· This is sometimes tempered by a major nation exerting such an influence [through forceful domination or economic need] that national interests of one nation over another is well served. Pax Romana was a case in point. Today we see Canada supporting the U.S., nations surrounding China benefiting from its growth, the Eurozone supposedly benefiting from each other. This sort of relationship can only hold so long as the electorate is happy with the inter-national relationship. Even China, without democracy is keenly aware of the need to keep the Chinese population happy, so they can stay in power.
· These principles extend to the global monetary system. The monetary system is global but is being strained by national interests. The quantitative easing we now see is intended to benefit the U.S. economy. The collateral damage inflicted on the nations influenced by it has to be ignored if it is to succeed. The holding down of the Yuan has to continue, if China is to reach its full potential. The E.U. has to rescue financially delinquent nations within itself, if it is to remain in existence. Germany has to support the rescues of the poorer nations, if it is to enjoy a low but fixed exchange rate and fixed interest rate within the Eurozone [which has allowed it to grow far more than it could were it not for the Eurozone].
· Once national benefits are lost because of international cooperation, everything changes. The currency world is the first point where we see such changes. The Gold Standard worked when it did, primarily because all nations subscribed to its values. The Bretton-Woods system worked while there was global growth and while all nations agreed to it. When Nixon essentially brought that system down in the early seventies, oil priced in the U.S. dollar became the cohesive ingredient that then and now continues to hold the global monetary system together as far as it is held together. This is now changing.
· The monetary system and particularly the world’s foreign exchanges can only function fully and properly when currency movements and changes are acceptable to other nations in the world. Once they are not, such as with the dollar and the yuan at present, then confidence in the system is sapped. Indeed, unless there is global harmony over exchange rates, conflicts of interest will arise. This is happening and threatening a fragmentation of the global monetary system.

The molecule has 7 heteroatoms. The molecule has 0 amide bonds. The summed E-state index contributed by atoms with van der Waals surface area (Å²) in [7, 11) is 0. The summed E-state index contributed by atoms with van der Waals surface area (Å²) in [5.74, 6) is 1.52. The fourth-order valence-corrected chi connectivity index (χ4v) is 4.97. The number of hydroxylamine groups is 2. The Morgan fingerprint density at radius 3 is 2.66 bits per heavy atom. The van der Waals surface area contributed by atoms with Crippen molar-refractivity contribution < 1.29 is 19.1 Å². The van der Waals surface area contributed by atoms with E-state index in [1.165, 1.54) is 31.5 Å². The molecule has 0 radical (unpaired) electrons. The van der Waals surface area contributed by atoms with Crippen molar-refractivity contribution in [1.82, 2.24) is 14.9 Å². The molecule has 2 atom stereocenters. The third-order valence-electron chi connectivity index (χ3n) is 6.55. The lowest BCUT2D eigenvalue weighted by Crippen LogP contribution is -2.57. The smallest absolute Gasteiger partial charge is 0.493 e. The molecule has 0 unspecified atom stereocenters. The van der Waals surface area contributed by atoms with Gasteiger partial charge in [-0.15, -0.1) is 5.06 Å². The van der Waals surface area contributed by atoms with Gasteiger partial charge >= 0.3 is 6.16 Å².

· Once the global monetary system leads to the loss of confidence in individual currencies to express ‘true’ value, the credibility of the entire global system fades.
How is it good for gold and silver?
Markets have a habit of going the way they want to. If there is no global monetary harmony, markets will feel that there are dangers. So will central banks. When there is no reliable internationally used currency, acceptable assets are chosen in their place. Nationally, assets such as land or industrial property can serve as was the case in 1923 in Germany when the Rentenmark came to the rescue. For such an asset to be internationally acceptable it has to be free of Jurisdictional restraints and mobile. To date only gold has served this purpose, but that has come with flaws.
When one weighs gold against currencies, currencies will always win out, so long as there is global growth, global monetary and economic harmony and strict controls over the issue of money. When this is not the case something apart from people, considered dependable, steps in. Gold has done this over most of man’s monetary existence. Gold has shone in this way particularly in the extreme times when mankind has been in conflict with each other. In itself gold has no real value except in its qualities as a metal. Its monetary value lies in the fact that mankind considers it valuable when man fails to respect other men. It is because of this persistently present danger that central banks keep gold in their vaults for that particular rainy day. And the weather is clouding over now.
How long will the gold price rise and how far?
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-- Posted Friday, 19 November 2010 | Digg This Article | Source: GoldSeek.com